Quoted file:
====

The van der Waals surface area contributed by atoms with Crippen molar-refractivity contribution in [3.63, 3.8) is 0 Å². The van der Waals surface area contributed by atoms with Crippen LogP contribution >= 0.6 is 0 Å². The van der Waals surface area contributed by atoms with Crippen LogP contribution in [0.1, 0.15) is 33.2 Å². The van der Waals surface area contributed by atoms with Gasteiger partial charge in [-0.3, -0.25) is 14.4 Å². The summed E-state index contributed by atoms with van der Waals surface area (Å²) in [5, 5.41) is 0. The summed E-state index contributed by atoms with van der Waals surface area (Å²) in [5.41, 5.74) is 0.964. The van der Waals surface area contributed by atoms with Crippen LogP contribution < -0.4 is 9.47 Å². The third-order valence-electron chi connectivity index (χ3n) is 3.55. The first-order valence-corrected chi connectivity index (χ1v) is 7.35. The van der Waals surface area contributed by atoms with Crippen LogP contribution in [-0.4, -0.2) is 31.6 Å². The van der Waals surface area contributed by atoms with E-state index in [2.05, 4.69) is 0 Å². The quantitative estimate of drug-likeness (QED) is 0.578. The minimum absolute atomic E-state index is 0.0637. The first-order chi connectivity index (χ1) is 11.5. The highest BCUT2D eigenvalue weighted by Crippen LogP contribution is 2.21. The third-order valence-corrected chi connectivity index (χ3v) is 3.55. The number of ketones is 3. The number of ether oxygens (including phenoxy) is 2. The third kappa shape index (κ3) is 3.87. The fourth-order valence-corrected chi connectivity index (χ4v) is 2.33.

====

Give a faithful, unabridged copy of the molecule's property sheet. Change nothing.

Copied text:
The van der Waals surface area contributed by atoms with Crippen molar-refractivity contribution in [3.63, 3.8) is 0 Å². The van der Waals surface area contributed by atoms with Crippen LogP contribution >= 0.6 is 0 Å². The van der Waals surface area contributed by atoms with Crippen LogP contribution in [0.1, 0.15) is 33.2 Å². The van der Waals surface area contributed by atoms with Gasteiger partial charge in [-0.3, -0.25) is 14.4 Å². The summed E-state index contributed by atoms with van der Waals surface area (Å²) in [5, 5.41) is 0. The summed E-state index contributed by atoms with van der Waals surface area (Å²) in [5.41, 5.74) is 0.964. The van der Waals surface area contributed by atoms with Crippen LogP contribution < -0.4 is 9.47 Å². The third-order valence-electron chi connectivity index (χ3n) is 3.55. The first-order valence-corrected chi connectivity index (χ1v) is 7.35. The van der Waals surface area contributed by atoms with Crippen LogP contribution in [-0.4, -0.2) is 31.6 Å². The van der Waals surface area contributed by atoms with E-state index in [2.05, 4.69) is 0 Å². The quantitative estimate of drug-likeness (QED) is 0.578. The minimum absolute atomic E-state index is 0.0637. The first-order chi connectivity index (χ1) is 11.5. The highest BCUT2D eigenvalue weighted by Crippen LogP contribution is 2.21. The third-order valence-corrected chi connectivity index (χ3v) is 3.55. The number of ketones is 3. The number of ether oxygens (including phenoxy) is 2. The third kappa shape index (κ3) is 3.87. The fourth-order valence-corrected chi connectivity index (χ4v) is 2.33.